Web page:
CHICAGO — McDonald’s coffee bean remnants are getting a second purpose in life in the form of car parts.
Researchers from Ford, the Dearborn, Michigan-based automaker, are using McDonald’s coffee chaff — the waste left over after the roasting process — to make headlamp housings and other auto components.
Ford started production this month using the coffee skin on new models of its Lincoln Continental.
While Chicago-based McDonald’s doesn’t roast its own coffee, the company will connect Ford with a variety of its suppliers in the U.S. and Canada. A Ford news release didn’t give exact figures but said a “significant portion” of McDonald’s coffee chaff will be reserved for the project.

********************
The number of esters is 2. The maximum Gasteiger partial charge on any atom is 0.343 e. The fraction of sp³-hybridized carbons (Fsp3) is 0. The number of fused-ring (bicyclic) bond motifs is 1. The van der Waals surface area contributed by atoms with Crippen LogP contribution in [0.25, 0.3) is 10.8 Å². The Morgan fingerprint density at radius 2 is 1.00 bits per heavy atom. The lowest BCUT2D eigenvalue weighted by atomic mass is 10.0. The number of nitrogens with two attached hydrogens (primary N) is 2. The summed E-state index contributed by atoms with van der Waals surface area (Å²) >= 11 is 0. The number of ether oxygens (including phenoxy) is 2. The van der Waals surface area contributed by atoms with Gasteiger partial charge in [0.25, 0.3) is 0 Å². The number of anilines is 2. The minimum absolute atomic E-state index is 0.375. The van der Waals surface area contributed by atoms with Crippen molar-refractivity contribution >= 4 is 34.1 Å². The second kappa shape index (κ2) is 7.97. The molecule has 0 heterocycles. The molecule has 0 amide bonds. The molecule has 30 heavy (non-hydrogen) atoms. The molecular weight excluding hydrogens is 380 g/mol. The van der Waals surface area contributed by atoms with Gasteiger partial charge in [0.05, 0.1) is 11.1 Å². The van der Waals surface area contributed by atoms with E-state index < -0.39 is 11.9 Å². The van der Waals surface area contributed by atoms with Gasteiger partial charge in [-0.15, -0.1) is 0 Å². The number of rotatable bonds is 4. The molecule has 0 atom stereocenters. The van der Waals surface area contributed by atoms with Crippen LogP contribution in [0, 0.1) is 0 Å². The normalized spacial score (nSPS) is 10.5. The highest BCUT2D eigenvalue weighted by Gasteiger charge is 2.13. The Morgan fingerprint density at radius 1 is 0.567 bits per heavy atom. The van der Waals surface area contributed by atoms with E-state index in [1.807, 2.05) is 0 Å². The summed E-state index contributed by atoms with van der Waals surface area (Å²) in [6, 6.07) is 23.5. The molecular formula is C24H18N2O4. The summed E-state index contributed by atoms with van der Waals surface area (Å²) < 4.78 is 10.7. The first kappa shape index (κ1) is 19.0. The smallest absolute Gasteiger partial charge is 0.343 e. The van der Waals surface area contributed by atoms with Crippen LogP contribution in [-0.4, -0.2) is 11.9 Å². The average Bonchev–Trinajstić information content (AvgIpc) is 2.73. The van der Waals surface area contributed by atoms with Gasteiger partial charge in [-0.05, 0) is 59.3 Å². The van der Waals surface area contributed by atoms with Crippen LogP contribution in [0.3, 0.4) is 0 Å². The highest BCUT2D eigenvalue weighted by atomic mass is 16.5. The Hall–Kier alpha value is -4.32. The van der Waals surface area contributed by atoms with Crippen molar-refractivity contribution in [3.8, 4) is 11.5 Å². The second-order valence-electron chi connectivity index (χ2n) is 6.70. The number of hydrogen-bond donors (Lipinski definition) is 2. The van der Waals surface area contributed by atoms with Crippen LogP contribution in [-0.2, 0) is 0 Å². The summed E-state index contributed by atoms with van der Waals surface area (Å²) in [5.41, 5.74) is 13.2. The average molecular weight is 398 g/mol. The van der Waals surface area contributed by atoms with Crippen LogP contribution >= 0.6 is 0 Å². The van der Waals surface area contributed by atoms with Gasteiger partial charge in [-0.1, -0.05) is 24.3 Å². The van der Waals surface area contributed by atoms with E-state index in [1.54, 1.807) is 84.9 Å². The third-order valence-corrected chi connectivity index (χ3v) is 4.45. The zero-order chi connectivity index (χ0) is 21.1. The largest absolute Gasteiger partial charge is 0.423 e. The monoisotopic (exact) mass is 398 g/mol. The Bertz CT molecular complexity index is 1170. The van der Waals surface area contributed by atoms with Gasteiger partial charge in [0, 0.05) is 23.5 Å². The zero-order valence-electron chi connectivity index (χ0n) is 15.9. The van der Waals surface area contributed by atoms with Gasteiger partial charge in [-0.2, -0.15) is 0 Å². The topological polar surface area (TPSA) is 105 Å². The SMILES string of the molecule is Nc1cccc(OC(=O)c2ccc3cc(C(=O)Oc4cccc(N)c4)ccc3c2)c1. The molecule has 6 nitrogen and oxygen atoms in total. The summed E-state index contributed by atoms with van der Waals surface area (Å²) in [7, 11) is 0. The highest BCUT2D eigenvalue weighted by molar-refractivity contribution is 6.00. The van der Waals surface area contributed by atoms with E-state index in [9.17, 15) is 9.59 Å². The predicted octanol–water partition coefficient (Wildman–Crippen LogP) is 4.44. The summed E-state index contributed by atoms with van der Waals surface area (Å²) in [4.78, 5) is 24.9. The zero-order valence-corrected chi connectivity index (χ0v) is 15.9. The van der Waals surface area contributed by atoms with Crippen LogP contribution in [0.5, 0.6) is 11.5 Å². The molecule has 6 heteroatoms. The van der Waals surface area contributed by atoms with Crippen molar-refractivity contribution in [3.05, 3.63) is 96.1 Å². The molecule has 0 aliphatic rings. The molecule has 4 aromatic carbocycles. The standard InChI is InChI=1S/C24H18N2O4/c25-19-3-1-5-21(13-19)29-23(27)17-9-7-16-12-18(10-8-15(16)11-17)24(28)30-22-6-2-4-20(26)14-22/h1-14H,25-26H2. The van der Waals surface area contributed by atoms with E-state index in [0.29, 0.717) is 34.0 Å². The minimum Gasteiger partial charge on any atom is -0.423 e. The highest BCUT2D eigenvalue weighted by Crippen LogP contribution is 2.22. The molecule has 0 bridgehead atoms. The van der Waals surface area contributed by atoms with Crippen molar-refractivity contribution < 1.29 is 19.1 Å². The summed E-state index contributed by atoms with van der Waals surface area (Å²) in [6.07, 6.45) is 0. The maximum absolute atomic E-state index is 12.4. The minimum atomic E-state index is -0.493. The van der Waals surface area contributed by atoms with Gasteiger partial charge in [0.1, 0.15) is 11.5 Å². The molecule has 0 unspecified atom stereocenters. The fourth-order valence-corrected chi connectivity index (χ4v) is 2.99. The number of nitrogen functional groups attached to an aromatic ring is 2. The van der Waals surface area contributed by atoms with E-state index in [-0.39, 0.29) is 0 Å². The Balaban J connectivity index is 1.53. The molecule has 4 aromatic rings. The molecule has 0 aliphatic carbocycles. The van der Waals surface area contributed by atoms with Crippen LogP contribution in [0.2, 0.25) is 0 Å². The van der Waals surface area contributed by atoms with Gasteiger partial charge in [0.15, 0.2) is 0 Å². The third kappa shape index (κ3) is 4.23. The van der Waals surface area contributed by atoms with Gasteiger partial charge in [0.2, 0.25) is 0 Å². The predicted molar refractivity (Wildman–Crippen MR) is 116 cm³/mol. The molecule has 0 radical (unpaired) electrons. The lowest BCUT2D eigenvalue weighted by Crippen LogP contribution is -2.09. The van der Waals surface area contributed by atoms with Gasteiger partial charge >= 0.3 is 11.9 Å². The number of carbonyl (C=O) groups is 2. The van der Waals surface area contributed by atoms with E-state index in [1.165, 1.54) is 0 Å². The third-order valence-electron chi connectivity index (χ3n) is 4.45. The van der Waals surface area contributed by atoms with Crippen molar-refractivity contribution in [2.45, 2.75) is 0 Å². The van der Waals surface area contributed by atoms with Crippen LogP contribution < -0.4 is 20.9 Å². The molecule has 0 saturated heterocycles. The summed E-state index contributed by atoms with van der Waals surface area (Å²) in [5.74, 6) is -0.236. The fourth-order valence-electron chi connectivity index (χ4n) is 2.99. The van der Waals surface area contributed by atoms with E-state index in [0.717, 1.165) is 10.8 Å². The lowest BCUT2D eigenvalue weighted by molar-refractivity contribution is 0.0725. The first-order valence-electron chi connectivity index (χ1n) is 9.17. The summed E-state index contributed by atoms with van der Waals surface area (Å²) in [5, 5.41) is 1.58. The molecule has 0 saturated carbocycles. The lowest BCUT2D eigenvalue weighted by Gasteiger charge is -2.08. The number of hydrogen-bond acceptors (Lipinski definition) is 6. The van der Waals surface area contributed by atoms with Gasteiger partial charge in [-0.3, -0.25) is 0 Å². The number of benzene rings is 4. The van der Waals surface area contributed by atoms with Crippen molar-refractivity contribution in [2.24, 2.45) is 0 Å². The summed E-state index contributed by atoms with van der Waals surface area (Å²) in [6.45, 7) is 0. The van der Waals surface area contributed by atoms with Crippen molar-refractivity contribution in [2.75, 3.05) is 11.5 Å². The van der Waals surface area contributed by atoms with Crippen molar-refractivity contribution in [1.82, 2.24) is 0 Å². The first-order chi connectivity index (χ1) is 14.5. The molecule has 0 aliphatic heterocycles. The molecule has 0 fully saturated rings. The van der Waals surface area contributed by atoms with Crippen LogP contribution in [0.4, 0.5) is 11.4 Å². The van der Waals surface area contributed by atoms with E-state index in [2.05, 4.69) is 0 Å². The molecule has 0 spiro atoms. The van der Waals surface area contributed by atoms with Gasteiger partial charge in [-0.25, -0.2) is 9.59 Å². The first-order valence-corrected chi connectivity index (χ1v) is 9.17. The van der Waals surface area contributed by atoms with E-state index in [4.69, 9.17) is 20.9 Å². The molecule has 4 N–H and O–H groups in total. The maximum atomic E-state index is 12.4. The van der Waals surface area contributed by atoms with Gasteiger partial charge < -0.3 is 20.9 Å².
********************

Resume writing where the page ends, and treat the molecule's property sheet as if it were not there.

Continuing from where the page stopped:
Ford will heat the chaff and mix it with plastics and other materials to form pellets that can be turned into different shapes to create interior car components. According to the automaker, the parts will be 20% lighter than before and require about 25% less energy during the heating process.
The automaker also recruited Competitive Green Technologies, a Canadian firm, to process the coffee chaff and Varroc Lighting Systems, an India-based manufacturer.
Repurposing materials is nothing new for Ford. Over the years, researchers at the company have used materials like soybean-based foam, recycled plastic bottles, agave fiber and bamboo to make a wide variety of parts inside vehicles.